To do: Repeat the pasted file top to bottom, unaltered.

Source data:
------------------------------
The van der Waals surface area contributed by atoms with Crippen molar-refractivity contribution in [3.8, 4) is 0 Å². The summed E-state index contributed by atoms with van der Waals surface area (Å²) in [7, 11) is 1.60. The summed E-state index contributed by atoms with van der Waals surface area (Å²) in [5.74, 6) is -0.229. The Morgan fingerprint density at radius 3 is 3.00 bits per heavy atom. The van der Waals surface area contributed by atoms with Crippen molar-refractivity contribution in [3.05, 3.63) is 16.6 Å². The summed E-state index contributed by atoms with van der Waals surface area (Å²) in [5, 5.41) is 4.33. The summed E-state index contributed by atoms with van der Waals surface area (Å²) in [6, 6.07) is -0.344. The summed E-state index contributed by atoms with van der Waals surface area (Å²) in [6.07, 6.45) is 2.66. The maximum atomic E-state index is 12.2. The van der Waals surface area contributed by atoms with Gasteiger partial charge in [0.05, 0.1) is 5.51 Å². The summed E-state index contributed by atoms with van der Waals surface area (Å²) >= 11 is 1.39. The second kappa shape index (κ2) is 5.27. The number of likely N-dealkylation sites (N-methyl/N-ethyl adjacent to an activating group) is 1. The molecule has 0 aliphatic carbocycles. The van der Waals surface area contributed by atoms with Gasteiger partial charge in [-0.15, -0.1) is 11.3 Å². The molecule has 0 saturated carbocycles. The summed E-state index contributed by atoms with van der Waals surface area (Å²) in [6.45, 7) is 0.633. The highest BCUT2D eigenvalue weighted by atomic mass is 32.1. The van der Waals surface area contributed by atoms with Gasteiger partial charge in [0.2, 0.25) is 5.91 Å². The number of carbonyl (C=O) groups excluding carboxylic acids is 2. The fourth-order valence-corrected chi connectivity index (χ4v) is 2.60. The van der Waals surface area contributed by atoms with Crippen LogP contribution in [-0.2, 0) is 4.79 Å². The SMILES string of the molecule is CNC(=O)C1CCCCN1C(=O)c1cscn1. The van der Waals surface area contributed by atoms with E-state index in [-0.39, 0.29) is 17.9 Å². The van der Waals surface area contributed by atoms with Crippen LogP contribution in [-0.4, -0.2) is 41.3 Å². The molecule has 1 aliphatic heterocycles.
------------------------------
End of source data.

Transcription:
The van der Waals surface area contributed by atoms with Crippen molar-refractivity contribution in [3.8, 4) is 0 Å². The summed E-state index contributed by atoms with van der Waals surface area (Å²) in [7, 11) is 1.60. The summed E-state index contributed by atoms with van der Waals surface area (Å²) in [5.74, 6) is -0.229. The Morgan fingerprint density at radius 3 is 3.00 bits per heavy atom. The van der Waals surface area contributed by atoms with Crippen molar-refractivity contribution in [3.05, 3.63) is 16.6 Å². The summed E-state index contributed by atoms with van der Waals surface area (Å²) in [5, 5.41) is 4.33. The summed E-state index contributed by atoms with van der Waals surface area (Å²) in [6, 6.07) is -0.344. The summed E-state index contributed by atoms with van der Waals surface area (Å²) in [6.07, 6.45) is 2.66. The maximum atomic E-state index is 12.2. The van der Waals surface area contributed by atoms with Gasteiger partial charge in [0.05, 0.1) is 5.51 Å². The summed E-state index contributed by atoms with van der Waals surface area (Å²) >= 11 is 1.39. The second kappa shape index (κ2) is 5.27. The number of likely N-dealkylation sites (N-methyl/N-ethyl adjacent to an activating group) is 1. The molecule has 0 aliphatic carbocycles. The van der Waals surface area contributed by atoms with Gasteiger partial charge in [-0.15, -0.1) is 11.3 Å². The molecule has 0 saturated carbocycles. The summed E-state index contributed by atoms with van der Waals surface area (Å²) in [6.45, 7) is 0.633. The highest BCUT2D eigenvalue weighted by atomic mass is 32.1. The van der Waals surface area contributed by atoms with Gasteiger partial charge in [0.2, 0.25) is 5.91 Å². The number of carbonyl (C=O) groups excluding carboxylic acids is 2. The fourth-order valence-corrected chi connectivity index (χ4v) is 2.60. The van der Waals surface area contributed by atoms with Crippen LogP contribution in [-0.2, 0) is 4.79 Å². The SMILES string of the molecule is CNC(=O)C1CCCCN1C(=O)c1cscn1. The van der Waals surface area contributed by atoms with E-state index in [-0.39, 0.29) is 17.9 Å². The van der Waals surface area contributed by atoms with Crippen LogP contribution in [-0.4, -0.2) is 41.3 Å². The molecule has 1 aliphatic heterocycles.